Having listened to the thoughts and ideas of these five people, my perspective on and understanding of the animation industry has grown and I hope to use this to help me out with my own projects and see where I am heading. Am I going to be able to meet those design choices the right way? Or will I be held back by too many choices that need to be cut back on? All I can say is thanks to the LA times for getting this interview for my colleagues and me.

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PHP exercises

PHP Exercise

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Doubles not so identical

I went down to Alfred university to find something worth discussing for my Interactive design class and I ended up having to do a report on a collection of paintings produced by the painting club at Alfred University.

The project is interesting, many different art styles going from a minimal and geometric painting using the polarity of colors to paint one image on two canvases, while another pulls out the Dada and paints two paintings with similar but different designs, showing them next to each other.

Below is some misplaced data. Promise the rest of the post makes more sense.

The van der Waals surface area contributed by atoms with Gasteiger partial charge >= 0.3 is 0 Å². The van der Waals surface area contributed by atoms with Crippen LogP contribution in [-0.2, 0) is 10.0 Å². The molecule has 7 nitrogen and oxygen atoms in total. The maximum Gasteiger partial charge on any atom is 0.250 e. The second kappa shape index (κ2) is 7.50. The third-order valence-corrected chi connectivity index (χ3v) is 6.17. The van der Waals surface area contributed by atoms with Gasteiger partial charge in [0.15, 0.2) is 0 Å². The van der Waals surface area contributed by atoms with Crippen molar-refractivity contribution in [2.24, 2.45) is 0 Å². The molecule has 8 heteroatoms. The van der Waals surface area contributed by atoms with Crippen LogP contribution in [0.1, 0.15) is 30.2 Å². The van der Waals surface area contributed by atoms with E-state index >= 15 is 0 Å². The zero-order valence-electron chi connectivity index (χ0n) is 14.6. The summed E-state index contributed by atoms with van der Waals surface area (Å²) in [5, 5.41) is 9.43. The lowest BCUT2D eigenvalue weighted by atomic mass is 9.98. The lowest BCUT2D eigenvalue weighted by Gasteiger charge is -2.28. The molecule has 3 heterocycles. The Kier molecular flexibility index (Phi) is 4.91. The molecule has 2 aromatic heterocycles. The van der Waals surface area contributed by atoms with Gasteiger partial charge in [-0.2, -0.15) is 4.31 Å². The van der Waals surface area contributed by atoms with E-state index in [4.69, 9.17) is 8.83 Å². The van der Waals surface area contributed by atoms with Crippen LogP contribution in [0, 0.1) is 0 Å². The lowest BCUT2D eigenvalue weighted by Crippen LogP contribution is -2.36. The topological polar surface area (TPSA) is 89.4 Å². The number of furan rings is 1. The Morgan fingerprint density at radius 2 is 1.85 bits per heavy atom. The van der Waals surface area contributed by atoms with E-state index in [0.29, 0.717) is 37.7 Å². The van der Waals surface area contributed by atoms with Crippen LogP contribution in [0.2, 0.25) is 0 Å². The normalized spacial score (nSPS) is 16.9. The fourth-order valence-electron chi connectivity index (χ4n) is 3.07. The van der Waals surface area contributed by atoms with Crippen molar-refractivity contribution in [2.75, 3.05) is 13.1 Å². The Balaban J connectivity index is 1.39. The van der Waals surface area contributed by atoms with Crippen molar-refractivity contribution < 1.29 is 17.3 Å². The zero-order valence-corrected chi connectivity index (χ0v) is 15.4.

The contrast of images isn’t fixed. Some choose to go for a more symbolic use of polarity, representing two images as opposites but identical, while others prefer to show two paintings as a way of showing two different ideas that seem to be the same, but have different outcomes.

There’s a duo painting that has a radial symmetry of a collection of squares and broken edges, but one is compact and rigid, while the other is large and shattered, as if someone had taken the smaller one and ripped it bigger.

The paintings aren’t so much informative as they are inspirational. Finding new ideas for designs that I could use myself. Such as the first painting I saw of two canvases being used to show a single image, but with a different color on either side. The polarity of colors, held together by the unifying design, is certainly an idea I could get behind in trying to figure out a design for a webpage or an advertisement.

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Assignment 4

Assignment 4